It is this MSIL intermediate code that executes in the .NET framework. Theoretically, this even means that .NET programs could run on non-Windows platforms if ever Microsoft develops an implementation of the CLR for another operating system -- such as Unix.
Simple and open protocols let the first-generation Web scale up beyond most people's wildest expectations. The Web protocol, HTTP, carrying an HTML payload, brought client/server applications to the masses. On the next-generation Web, HTTP will also carry various XML payloads. Most notable among these is Simple Object Access Protocol (SOAP), which enables n-tier applications (this is when you use a mix of computer hardware and/or software layers, in order to provide a modular collection of information services) made by interconnecting network services across programming-language and platform boundaries. The .NET technology works hard to make it easy for developers to make and use components with SOAP interfaces.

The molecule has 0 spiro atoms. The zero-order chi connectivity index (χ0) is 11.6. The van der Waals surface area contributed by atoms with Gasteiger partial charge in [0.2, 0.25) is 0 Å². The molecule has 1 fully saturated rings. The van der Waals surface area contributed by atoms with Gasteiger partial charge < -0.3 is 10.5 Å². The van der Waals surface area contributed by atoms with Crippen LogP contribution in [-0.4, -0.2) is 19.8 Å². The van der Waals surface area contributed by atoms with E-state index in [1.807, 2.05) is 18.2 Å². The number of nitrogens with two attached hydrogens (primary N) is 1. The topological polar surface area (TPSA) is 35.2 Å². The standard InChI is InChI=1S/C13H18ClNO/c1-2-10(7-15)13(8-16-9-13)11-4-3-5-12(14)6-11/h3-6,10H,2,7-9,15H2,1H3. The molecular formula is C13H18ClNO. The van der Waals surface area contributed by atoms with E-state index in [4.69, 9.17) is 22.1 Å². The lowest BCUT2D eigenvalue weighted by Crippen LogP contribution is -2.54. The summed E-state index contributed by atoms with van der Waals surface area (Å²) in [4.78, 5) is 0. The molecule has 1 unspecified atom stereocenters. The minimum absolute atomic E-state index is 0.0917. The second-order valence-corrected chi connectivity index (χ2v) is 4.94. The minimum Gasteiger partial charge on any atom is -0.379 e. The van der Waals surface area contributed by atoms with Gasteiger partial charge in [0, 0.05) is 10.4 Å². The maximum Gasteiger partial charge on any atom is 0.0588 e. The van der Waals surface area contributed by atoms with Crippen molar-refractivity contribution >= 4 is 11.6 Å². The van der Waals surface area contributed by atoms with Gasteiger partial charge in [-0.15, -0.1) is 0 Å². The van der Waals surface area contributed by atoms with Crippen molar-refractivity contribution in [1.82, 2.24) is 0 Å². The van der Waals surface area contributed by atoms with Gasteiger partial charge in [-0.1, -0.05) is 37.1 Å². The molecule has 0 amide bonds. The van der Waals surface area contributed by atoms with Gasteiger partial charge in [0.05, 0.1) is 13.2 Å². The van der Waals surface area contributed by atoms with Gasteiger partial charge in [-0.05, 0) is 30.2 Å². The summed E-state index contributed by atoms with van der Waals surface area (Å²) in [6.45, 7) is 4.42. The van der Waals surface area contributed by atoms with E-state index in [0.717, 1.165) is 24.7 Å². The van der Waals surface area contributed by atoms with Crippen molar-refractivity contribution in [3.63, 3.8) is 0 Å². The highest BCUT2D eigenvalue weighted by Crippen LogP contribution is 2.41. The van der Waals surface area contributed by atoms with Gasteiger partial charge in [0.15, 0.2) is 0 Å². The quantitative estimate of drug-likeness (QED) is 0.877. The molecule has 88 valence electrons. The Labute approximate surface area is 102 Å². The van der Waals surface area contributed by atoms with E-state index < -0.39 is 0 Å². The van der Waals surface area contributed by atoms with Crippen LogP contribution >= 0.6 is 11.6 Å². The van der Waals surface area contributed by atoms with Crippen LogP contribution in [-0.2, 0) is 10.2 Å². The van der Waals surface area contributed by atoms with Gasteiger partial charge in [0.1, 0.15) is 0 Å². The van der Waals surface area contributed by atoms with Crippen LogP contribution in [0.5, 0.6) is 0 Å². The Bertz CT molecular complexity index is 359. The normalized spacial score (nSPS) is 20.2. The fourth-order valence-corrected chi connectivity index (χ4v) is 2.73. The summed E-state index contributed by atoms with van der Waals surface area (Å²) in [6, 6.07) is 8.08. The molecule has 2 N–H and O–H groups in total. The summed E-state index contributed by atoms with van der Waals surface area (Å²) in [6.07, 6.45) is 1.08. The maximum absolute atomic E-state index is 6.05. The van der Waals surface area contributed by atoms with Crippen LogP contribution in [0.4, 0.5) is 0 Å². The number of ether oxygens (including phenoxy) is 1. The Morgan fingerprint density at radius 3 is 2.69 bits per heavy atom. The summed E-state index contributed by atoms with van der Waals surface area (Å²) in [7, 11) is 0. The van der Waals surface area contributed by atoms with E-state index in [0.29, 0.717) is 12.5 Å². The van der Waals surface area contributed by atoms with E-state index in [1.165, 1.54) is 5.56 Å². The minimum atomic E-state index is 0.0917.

In the n-tier environment, a network service has to juggle connections to users, data and other services. Windows NT and 2000 already supply basic middleware (Microsoft Transaction Server, or MTS, and COM+, respectively) for pooling and transactional control of these resources. The .NET platform doesn't invent new middleware. Instead, it aims to generalise and further simplify the use of existing COM+ technology.